source Gubjörg bringing the rod tip too far back i.e. wristing

I have discovered that it is far easier to teach females to propel the fly than males. Females do not resort to brute strength and are much more limber. They also listen better than males and pay attention. There are some great female casters, and Joan Wulff was the best of both sexes for a spell – her accomplishments were not built on power (Ms. Wulff is still teaching, and her books are great). Usually it takes up to an hour to break down a male and get his attention.  Starting out they use far more power than they ever need, and the speed they use is excessive. So, the first hour goes like this: “Slow down – slow down – are you deaf – slow down. God dammit, slow down. Less power – less power – have you got a seizure?” I do not know for certain why males behave this way – I think it might be the testosterone marinade that we males live in. However, when they slow down and go gently a big smile is usually our reward. “Wow I could feel that.” – is the refrain – meaning they felt the rod unload in their hand (a bent rod straightens and counter flexes and then straightens again – you will feel a slight kick in your hand – called unloading). The term casting is perhaps inappropriate. There is no follow through of the hand as when we throw a stone, and we stop the rod tip high – it is the rod tip that propels the line forward – the caster only bends the rod tip with his motion.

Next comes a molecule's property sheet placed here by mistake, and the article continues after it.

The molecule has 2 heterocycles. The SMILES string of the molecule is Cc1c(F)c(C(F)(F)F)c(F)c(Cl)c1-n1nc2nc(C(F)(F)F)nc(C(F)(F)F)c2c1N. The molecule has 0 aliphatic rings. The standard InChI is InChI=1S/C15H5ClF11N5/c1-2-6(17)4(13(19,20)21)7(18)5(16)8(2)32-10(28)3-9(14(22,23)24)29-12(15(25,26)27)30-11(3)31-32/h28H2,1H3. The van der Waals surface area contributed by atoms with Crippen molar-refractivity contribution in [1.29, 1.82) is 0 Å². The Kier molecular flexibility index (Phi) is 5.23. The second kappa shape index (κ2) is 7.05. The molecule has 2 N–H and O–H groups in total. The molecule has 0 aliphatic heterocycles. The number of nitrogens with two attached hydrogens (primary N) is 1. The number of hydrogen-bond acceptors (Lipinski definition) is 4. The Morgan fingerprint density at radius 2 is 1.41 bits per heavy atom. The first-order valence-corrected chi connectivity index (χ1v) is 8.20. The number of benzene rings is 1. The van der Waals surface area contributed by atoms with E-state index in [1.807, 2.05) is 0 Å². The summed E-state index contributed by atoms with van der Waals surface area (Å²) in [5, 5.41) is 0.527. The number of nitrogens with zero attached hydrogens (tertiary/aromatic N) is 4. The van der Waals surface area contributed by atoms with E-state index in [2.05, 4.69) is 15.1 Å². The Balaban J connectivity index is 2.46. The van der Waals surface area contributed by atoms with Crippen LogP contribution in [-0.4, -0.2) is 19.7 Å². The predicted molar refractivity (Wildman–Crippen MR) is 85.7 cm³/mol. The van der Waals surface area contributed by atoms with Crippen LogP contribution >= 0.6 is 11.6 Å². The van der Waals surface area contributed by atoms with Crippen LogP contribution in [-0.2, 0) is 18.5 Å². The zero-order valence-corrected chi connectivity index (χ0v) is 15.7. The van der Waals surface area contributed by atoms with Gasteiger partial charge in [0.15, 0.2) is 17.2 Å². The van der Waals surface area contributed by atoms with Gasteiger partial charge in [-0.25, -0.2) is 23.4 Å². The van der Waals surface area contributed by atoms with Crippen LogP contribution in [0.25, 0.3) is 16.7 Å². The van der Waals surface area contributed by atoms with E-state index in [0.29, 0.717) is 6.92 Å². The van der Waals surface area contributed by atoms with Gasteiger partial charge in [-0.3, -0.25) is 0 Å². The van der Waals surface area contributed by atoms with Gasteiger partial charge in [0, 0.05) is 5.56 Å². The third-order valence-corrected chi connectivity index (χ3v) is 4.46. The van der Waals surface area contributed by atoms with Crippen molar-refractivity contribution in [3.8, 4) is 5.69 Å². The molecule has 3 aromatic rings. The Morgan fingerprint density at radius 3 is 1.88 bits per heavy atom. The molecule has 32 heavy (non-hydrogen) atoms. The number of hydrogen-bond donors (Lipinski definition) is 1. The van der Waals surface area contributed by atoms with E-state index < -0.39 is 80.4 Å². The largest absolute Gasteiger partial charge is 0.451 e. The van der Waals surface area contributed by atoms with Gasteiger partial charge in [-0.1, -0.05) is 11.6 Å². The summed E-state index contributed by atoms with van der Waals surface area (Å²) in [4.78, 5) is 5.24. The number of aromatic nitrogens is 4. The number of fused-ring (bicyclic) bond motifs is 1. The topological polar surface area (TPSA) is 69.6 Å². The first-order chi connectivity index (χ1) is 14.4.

Gunnar and Stefán Gunnar and Stefán

Þorgerður doing the triangle exercise

Þorgerður doing the triangle exercise

Many ways to skin a cat An old friend of mine Stefan B Hjaltested was a co-instructor, and we got along very well. He did teach differently than I do, but we both got the same results in the same amount of time. He did not use any technical terms – do this – no do not do that etc. – was his way. His approach is “teach them like they are children.” This only proves that there are many ways to skin a cat.